Michael Koortbojian


Michael Koortbojian, the M. Taylor Pyne Professor of Art and Archaeology, transferred to emeritus status on July 1, 2024. His impact on the Department of Art and Archaeology has been indelible, as both a scholar and an administrator.

Michael specializes in various aspects of Roman art, as well as its study by Renaissance antiquarians. Arriving at Princeton in 2009 as a full professor, he entered Princeton’s Department of Art and Archaeology at a period of transition, as three faculty were retiring. Michael rebuilt the ancient field at Princeton and strengthened teaching and scholarship across the department, serving as chair from 2014 until 2020. He was named the M. Taylor Pyne Professor of Art and Archaeology in 2014. His tenure witnessed a significant expansion in the scope of the department, with hires strengthening existing areas and moving the department into new areas chronologically, geographically, and thematically. His institutional impact can be felt in the reorganization of the Index of Medieval Art and Visual Resources, and in the development of close collaborations between the department, the museum, and Marquand Library.

Prior to his work at Princeton, Michael held positions at several institutions distinguished for scholarship in the history of art: the Warburg Institute in London; King’s College, Cambridge; and the University of Toronto, where he received tenure in 1998. In 2005, he moved to Johns Hopkins University, where he was the Nancy H. and Robert E. Hall Professor in the Humanities. 

Michael earned an M.A., M.Phil., and Ph.D. from the Department of Art History and Archaeology at Columbia University, and a B.A. from Bennington College. Among his many publications are investigations of Roman sarcophagi, the relationships between texts and images, the role of historical imagery as an aspect of ideology, as well as the rise of the systematic study of the Classical past, and, in particular, the early collecting of ancient inscriptions as an aspect of a new Renaissance conception of historical method.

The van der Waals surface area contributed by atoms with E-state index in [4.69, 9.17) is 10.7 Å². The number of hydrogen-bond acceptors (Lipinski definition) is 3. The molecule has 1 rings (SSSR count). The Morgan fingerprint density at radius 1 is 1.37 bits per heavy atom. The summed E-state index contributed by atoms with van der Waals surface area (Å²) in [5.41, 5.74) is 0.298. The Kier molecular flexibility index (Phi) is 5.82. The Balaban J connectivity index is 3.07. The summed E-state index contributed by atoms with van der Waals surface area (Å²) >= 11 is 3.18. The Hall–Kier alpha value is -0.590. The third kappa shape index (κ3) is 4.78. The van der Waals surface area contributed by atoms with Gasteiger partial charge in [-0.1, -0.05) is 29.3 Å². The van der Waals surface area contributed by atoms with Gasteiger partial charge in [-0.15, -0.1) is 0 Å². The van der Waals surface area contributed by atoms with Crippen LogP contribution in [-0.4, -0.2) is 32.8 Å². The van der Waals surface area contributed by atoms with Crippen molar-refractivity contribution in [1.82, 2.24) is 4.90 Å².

Michael authored four books that tackle some of the most significant problems in the field, devoting close attention to physical evidence and evincing an open approach to methodology. His first book, Myth, Meaning, and Memory on Roman Sarcophagi (1995), used an innovative approach to language to offer an unprecedented interpretation of the meaning of Roman funeral monuments, and it continues to be widely cited. Refusing to be merely a sarcophagus man and resisting the typical specialization in the ancient field, Michael turned to new questions and new media in his subsequent research. His next two books, The Divinization of Caesar and Augustus: Precedents, Consequences, Implications (2013) and Crossing the Pomerium: The Boundaries of Political, Religious and Military Institutions from Caesar to Constantine (2020), examined the representations, manifestations, and implications of Roman imperial power. His fourth book, published in his last academic year at Princeton, The Representation of Space in Graeco-Roman Art (2023), considered the medium of relief sculpture and moved back in time, to Greek contexts. It continued his deep and long-standing interest in questions of historiography, informed by considerable expertise in Renaissance art history.

Michael was a visiting associate member of the Institute for Advanced Study from 2017 to 2018. He is a corresponding member of the Deutsches Archäoligisches Institut. Among the organizations that have recognized his work through research grants are the Kress Foundation, the British Academy, the Mellon Foundation, and the Social Sciences and Humanities Research Council of Canada. A member of the executive committees of several Princeton academic programs, his service to the University and other academic and cultural institutions has been exemplary. He is a past member of the editorial board of Art Bulletin. Additionally, Michael has worked as a consultant for the Center for Advanced Study in the Visual Arts at the National Gallery of Art, the John T. and Catherine D. MacArthur Foundation, the Kress Foundation, and the Social Science Research Council of Canada, among many others.

Dedicated to his students, Michael cares deeply about the quality of graduate work. At all levels, the courses he has offered at Princeton have been intimate, characterized by close looking, thoughtful conversation, and one-on-one guidance. At the undergraduate level, his courses have explored the full array of Roman art—sculpture, architecture, and painting. He also has offered a seminar on portraits and a lecture course on Hellenistic art. Michael’s graduate seminars have spanned the same subjects, although they often were directed toward themes including historical relief, the problem of copies, provincial monuments, late Roman sculpture, and funerary art. Throughout his career at Princeton, Michael has modeled the rigor of careful research and disciplined scholarship that he hoped his students would acquire, all the while inviting and welcoming different opinions and ideas grounded in knowledge of Roman society and its art.

Written by members of the Department of Art and Archaeology faculty and the Office of the Dean of the Faculty.